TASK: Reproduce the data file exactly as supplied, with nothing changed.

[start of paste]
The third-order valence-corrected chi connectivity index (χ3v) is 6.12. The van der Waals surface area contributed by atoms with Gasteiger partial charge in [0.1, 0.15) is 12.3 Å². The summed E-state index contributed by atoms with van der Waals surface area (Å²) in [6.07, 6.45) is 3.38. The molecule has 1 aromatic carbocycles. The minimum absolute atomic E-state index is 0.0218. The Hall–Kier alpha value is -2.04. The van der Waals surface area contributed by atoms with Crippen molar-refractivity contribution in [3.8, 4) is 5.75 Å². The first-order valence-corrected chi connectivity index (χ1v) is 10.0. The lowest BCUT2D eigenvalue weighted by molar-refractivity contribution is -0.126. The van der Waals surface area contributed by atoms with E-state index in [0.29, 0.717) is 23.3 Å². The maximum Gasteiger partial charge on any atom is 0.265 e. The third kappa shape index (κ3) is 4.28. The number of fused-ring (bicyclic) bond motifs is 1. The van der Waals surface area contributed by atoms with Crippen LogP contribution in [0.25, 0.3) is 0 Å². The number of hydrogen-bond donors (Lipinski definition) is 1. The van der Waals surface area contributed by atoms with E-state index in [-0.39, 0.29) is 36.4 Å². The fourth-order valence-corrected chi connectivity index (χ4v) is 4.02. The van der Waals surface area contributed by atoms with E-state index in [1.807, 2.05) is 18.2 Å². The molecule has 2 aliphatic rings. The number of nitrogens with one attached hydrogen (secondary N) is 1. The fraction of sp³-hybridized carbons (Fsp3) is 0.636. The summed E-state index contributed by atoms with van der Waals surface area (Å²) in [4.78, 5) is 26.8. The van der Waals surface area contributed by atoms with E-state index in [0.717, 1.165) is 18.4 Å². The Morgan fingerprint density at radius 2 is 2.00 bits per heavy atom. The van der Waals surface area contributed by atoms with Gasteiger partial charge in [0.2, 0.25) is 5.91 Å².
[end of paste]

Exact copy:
The third-order valence-corrected chi connectivity index (χ3v) is 6.12. The van der Waals surface area contributed by atoms with Gasteiger partial charge in [0.1, 0.15) is 12.3 Å². The summed E-state index contributed by atoms with van der Waals surface area (Å²) in [6.07, 6.45) is 3.38. The molecule has 1 aromatic carbocycles. The minimum absolute atomic E-state index is 0.0218. The Hall–Kier alpha value is -2.04. The van der Waals surface area contributed by atoms with Crippen molar-refractivity contribution in [3.8, 4) is 5.75 Å². The first-order valence-corrected chi connectivity index (χ1v) is 10.0. The lowest BCUT2D eigenvalue weighted by molar-refractivity contribution is -0.126. The van der Waals surface area contributed by atoms with E-state index in [0.29, 0.717) is 23.3 Å². The maximum Gasteiger partial charge on any atom is 0.265 e. The third kappa shape index (κ3) is 4.28. The number of fused-ring (bicyclic) bond motifs is 1. The van der Waals surface area contributed by atoms with Crippen LogP contribution in [0.25, 0.3) is 0 Å². The number of hydrogen-bond donors (Lipinski definition) is 1. The van der Waals surface area contributed by atoms with E-state index in [-0.39, 0.29) is 36.4 Å². The fourth-order valence-corrected chi connectivity index (χ4v) is 4.02. The van der Waals surface area contributed by atoms with E-state index in [1.807, 2.05) is 18.2 Å². The molecule has 2 aliphatic rings. The number of nitrogens with one attached hydrogen (secondary N) is 1. The fraction of sp³-hybridized carbons (Fsp3) is 0.636. The summed E-state index contributed by atoms with van der Waals surface area (Å²) in [4.78, 5) is 26.8. The van der Waals surface area contributed by atoms with E-state index in [0.717, 1.165) is 18.4 Å². The Morgan fingerprint density at radius 2 is 2.00 bits per heavy atom. The van der Waals surface area contributed by atoms with Gasteiger partial charge in [0.2, 0.25) is 5.91 Å².